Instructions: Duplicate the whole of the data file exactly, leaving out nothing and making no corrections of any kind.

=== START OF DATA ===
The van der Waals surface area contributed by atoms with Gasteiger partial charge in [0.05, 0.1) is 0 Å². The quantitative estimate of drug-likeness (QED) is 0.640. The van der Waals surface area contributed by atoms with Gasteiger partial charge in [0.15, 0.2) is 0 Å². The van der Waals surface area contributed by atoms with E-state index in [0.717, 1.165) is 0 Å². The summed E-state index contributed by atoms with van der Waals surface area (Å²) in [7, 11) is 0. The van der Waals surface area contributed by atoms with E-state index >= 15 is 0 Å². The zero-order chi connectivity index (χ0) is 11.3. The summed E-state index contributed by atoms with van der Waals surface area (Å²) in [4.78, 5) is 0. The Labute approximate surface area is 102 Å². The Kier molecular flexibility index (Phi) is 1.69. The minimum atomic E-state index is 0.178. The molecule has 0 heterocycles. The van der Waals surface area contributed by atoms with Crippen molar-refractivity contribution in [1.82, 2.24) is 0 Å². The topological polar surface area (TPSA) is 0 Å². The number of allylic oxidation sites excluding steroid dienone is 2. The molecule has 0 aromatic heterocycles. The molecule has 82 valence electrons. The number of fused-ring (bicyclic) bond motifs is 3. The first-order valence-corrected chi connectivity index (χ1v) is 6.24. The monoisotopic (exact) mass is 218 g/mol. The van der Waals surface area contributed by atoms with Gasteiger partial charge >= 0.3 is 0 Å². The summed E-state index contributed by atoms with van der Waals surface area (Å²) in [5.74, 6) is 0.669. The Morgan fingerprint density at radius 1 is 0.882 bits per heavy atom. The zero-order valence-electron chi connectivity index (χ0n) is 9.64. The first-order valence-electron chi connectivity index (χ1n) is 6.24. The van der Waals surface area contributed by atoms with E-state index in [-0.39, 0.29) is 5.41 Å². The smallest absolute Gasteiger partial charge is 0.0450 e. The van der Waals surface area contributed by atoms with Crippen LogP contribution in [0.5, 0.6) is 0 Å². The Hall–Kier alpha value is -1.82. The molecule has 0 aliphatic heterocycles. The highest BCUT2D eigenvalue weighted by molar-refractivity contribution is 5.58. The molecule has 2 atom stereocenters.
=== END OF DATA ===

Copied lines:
The van der Waals surface area contributed by atoms with Gasteiger partial charge in [0.05, 0.1) is 0 Å². The quantitative estimate of drug-likeness (QED) is 0.640. The van der Waals surface area contributed by atoms with Gasteiger partial charge in [0.15, 0.2) is 0 Å². The van der Waals surface area contributed by atoms with E-state index in [0.717, 1.165) is 0 Å². The summed E-state index contributed by atoms with van der Waals surface area (Å²) in [7, 11) is 0. The van der Waals surface area contributed by atoms with E-state index >= 15 is 0 Å². The zero-order chi connectivity index (χ0) is 11.3. The summed E-state index contributed by atoms with van der Waals surface area (Å²) in [4.78, 5) is 0. The Labute approximate surface area is 102 Å². The Kier molecular flexibility index (Phi) is 1.69. The minimum atomic E-state index is 0.178. The molecule has 0 heterocycles. The van der Waals surface area contributed by atoms with Crippen molar-refractivity contribution in [1.82, 2.24) is 0 Å². The topological polar surface area (TPSA) is 0 Å². The number of allylic oxidation sites excluding steroid dienone is 2. The molecule has 0 aromatic heterocycles. The molecule has 82 valence electrons. The number of fused-ring (bicyclic) bond motifs is 3. The first-order valence-corrected chi connectivity index (χ1v) is 6.24. The monoisotopic (exact) mass is 218 g/mol. The van der Waals surface area contributed by atoms with Gasteiger partial charge >= 0.3 is 0 Å². The summed E-state index contributed by atoms with van der Waals surface area (Å²) in [5.74, 6) is 0.669. The Morgan fingerprint density at radius 1 is 0.882 bits per heavy atom. The zero-order valence-electron chi connectivity index (χ0n) is 9.64. The first-order valence-electron chi connectivity index (χ1n) is 6.24. The van der Waals surface area contributed by atoms with E-state index in [-0.39, 0.29) is 5.41 Å². The smallest absolute Gasteiger partial charge is 0.0450 e. The van der Waals surface area contributed by atoms with Crippen LogP contribution in [0.5, 0.6) is 0 Å². The Hall–Kier alpha value is -1.82. The molecule has 0 aliphatic heterocycles. The highest BCUT2D eigenvalue weighted by molar-refractivity contribution is 5.58. The molecule has 2 atom stereocenters.